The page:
17 October 2017

NHS Safety Notice: Ineffectiveness of push-button anti-barricade stops raises design considerations

The NHS across England, Wales, Scotland and Northern Ireland recently issued an Estate and Facilities safety notice that anti-barricade devices can be ineffective in certain cases. Specifically this relates to push button stops, which can fail to operate if a service user pushes on the door from the inside.  

As a manufacturer of various anti-barricade stops and locksets, we were actively involved with the original product investigations with the Health and Safety Executive when the original incident leading to this safety note occurred.

The safety notice requires Estate and Facilities teams to review the effectiveness of the anti-barricade devices used in their wards, and replace them if required.  Action is required by 19 February 2018.




Anti-barricade stops allow staff to open doors outwards in an emergency – for example if it’s jammed using body weight or an item of furniture on the inside.  However, some anti-barricade devices can cease to operate if excess pressure is exerted on the door from the inside.  This is because they rely on low friction between the door and stop to function correctly.

In one incident an aggressor attacked a member of staff and barricaded the door by pushing against it.  This prevented colleagues from accessing the room when the emergency attack alarm was activated to assist.  In this case, the force from the aggressor provided enough friction to stop it working.

The aggressor was able to maintain the barricade for around three minutes, during which the attack continued.  Staff were able to gain access eventually, but the delay meant the staff member sustained injuries that may have been avoided.


Action to take

The safety alert relates specifically to push button stops, but recommends identifying any anti-barricade devices and reviewing their effectiveness.  This includes looking at the latches, hinges and special locks used to prevent doors being barricaded closed.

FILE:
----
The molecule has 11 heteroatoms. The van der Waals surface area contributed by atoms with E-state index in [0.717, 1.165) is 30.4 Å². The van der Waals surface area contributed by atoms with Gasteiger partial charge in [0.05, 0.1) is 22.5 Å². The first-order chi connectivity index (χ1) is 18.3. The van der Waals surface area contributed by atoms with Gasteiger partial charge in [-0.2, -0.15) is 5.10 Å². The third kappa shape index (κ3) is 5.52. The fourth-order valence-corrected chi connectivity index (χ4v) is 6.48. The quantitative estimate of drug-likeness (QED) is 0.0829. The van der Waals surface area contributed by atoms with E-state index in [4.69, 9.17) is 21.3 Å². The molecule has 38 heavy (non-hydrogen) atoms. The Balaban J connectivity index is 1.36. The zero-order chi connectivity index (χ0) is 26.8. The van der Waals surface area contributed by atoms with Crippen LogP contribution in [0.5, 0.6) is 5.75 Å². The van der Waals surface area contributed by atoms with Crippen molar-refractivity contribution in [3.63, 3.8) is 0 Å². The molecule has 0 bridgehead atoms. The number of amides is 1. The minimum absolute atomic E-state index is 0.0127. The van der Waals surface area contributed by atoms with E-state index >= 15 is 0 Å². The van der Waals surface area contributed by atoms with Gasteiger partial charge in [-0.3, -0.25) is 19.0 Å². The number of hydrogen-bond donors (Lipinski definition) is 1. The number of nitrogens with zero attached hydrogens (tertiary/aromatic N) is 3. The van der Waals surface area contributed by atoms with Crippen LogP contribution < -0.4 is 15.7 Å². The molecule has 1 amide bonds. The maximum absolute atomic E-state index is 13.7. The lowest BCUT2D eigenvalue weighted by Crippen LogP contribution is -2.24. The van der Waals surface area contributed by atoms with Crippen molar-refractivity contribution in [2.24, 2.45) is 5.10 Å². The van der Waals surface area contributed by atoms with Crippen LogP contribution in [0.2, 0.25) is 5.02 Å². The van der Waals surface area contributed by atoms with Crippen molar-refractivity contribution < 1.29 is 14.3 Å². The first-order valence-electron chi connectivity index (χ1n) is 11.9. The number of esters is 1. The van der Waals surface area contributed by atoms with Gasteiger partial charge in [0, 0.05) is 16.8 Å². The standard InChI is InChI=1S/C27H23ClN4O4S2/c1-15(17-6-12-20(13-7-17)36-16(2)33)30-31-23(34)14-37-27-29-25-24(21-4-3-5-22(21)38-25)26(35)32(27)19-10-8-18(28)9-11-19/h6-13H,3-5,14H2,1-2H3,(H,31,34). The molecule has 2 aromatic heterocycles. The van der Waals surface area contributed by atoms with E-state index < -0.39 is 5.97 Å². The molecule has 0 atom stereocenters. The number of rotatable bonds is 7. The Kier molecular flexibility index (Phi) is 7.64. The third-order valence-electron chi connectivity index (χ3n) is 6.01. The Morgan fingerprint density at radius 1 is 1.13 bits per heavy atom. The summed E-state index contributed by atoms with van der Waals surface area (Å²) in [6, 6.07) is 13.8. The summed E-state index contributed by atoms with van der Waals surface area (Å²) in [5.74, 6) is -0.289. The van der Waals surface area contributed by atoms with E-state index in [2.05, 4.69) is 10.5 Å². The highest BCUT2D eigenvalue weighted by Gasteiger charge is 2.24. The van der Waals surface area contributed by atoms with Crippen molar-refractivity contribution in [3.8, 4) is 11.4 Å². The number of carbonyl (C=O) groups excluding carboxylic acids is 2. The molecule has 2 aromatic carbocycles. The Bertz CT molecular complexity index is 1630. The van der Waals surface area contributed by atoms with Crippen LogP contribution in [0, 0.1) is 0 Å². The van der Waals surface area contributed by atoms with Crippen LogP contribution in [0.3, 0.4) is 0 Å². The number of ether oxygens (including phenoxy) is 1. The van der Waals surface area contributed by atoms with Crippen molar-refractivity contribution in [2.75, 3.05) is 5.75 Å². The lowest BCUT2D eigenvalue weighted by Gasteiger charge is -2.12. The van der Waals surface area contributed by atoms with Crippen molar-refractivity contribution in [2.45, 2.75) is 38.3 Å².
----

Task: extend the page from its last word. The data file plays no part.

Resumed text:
Estate and facilities teams are also required to investigate the ability of service users to tamper with the anti-barricade device and prevent it working, requiring that devices are tested for likely barricade scenarios.

The video below demonstrates one of the tests we created when we developed our collapsible stop.  The leg press test shows whether the device can still be released when excess pressure is exerted.  We’ve shared our knowledge here to help assess resistance to excess pressure.


HubSpot Video



Where anti-barricade devices are found to be ineffective – thereby increasing the risk of avoidable harm and self-harm – they should be replaced.  There are a number of anti-barricade stops which can be retrofitted.  Importantly, teams should test – or seek test evidence – to ensure that the replacement device addresses the limitations raised in the safety notice.  Hinged stops can suffer the same limitation as push button stops – where excess pressure can cause the stop to fail.


HubSpot Video


Our retrofit anti-barricade stop (Movastop) was selected over a hinged stop when the original Health Board assessed options to replace the push button stops with.  It uses a vertical release movement which is less susceptible to pressure from the inside, because it minimises the friction between the door and stop.  It also uses an operating lever which provides better leverage to aid staff release.


Operating anti-barricade at Broadoak

For new builds and major refurbishments, our collapsible anti-barricade stop is the ideal solution. With access in just 2 seconds, it offers the fastest emergency access


Closed door with anti-barricade


Built into the frame, its hinge pivot point is uniquely, and critically, to the side of the door – ensuring excess pressure actually aids its collapse to allow the door to open outwards.


Diagram of anti-barricade operating under internal pressure


When considering the tamper resistance of the device, assessors should look at ways the device can be rendered inoperable.  One common risk area is the release mechanism, which might use a key.  In the case of key operated devices, particular attention should be placed on the ease of service users to block the keyway with items like toilet paper and chewing gum.


Accessing the report

The report reference is EFA/2017/002 and it can be downloaded from the NHS Central Alerting System.


 NB: We’ll only share this with verified NHS email accounts due to the sensitivity of the content.